Thank you for hearing me.

This colloquy, roughly, followed:

Judge: Thank you, and something I've been wondering: you're a stock holder, is that right?

Petrofsky: Yes.

Judge: And when did you purchase those shares?

Petrofsky: I've owned them since before the cases began. My interest is listed in the list of equity security holders that was attached to the petition.

Judge: And how many shares do you own?

Petrofsky: One hundred.

Judge: Okay, thank you. Ms. Fatell, your response?

Petrofsky: I'm sorry, your honor, may I respond further?

Judge: Yes, please.

Petrofsky: To the extent that there's any question about the size of my interest, I'd like to say that the trustee has personally certified to this court that the estates' claims against IBM and Novell are meritorious and should be pursued aggressively. Those claims seek a MINIMUM of five BILLION dollars from IBM. That's five billion with a B as in boy. Should the trustee succeed on those claims, the proceeds would suffice to pay off all of the creditors with interest and leave more than $200/share for the equity holders, which would mean more than $20,000 for me. So, that's the potential size of my interest.

Judge: Okay, thank you very much.

A few notes from Fatell's argument:

* Subsidiaries reports:

* * We do not believe that the trustee should have any burden to show that this new rule should not be applied to these cases.

* * (Not certain, but pretty sure she said this, approximately:) We're not opposed to the motion being denied without prejudice to Petrofsky making a future motion showing cause.

* * There was no request by the US Trustee for the rule to be applied.

* * There was no such request by any party back in December 2008 when the rule came into effect.

* MOR deadlines.

* * We've been working hard, and had good reason to take a while with the early reports and the reports that are still outstanding. We expect to be caught up by the end of January.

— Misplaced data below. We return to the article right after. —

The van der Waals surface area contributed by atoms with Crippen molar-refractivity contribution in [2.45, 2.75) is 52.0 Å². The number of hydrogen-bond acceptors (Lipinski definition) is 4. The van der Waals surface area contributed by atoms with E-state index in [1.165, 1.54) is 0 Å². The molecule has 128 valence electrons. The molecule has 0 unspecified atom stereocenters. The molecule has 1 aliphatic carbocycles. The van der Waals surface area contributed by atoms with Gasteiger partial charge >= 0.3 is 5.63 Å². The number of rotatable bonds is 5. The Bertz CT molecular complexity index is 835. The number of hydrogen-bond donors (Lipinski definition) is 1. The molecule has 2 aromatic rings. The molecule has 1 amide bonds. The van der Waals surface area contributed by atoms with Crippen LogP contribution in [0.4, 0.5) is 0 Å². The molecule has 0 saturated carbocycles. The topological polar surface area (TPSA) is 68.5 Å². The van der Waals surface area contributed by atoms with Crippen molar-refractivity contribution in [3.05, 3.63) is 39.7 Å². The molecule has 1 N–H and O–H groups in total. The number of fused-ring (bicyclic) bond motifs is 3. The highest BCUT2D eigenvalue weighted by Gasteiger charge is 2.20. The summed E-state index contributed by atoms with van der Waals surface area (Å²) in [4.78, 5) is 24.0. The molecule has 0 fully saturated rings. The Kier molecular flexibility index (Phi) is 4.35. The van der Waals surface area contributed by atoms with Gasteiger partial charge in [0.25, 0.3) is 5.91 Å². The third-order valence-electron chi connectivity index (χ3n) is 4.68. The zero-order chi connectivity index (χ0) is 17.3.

* * We expect to file all the future reports within 20 days after the end of the month or close to it, but placing the burden on the trustee to file a motion to extend an MOR deadline any time the deadline cannot be met would be an unnecessary burden.

Gross's ruling, very roughly:

First, I believe the circumstances of the case provide an excuse for the late filing. I'm generally very satisfied with the trustee's diligence. I believe the late filings are excused.

I'm not going to set hard MOR deadlines. I note the US trustee is not here, and I find that significant.

Going forward, I expect the trustee will file the reports on a reasonable schedule. If I think it's gone beyond reason, I will issue an order to show cause.

Subsidiaries reports: requirement doesn't apply unless someone shows cause to apply it, and I do not find cause here. The motion is denied without prejudice to Petrofsky filing a future motion and showing cause to require the reports.

That brought us to about 10:10.

11:36:19 AM


Re: Motion denied as to setting MOR deadlines, denied w/o prejudice as to Form 26 reports

BritTim

December 30, 2009

Petrofsky: To the extent that there's any question about the size of my interest, I'd like to say that the trustee has personally certified to this court that the estates' claims against IBM and Novell are meritorious and should be pursued aggressively. Those claims seek a MINIMUM of five BILLION dollars from IBM. That's five billion with a B as in boy. Should the trustee succeed on those claims, the proceeds would suffice to pay off all of the creditors with interest and leave more than $200/share for the equity holders, which would mean more than $20,000 for me. So, that's the potential size of my interest.

I love this. I assume you were expecting this to be brought up. Using SCO's ridiculous claims against them is just beautiful!

I wonder if PJ is going to use this as evidence that you are trying to help SCO in order to collect your $20,000.

3:41:12 PM


Re: Motion denied as to setting MOR deadlines, denied w/o prejudice as to Form 26 reports

KevinR

December 30, 2009

I too thought this was brilliant.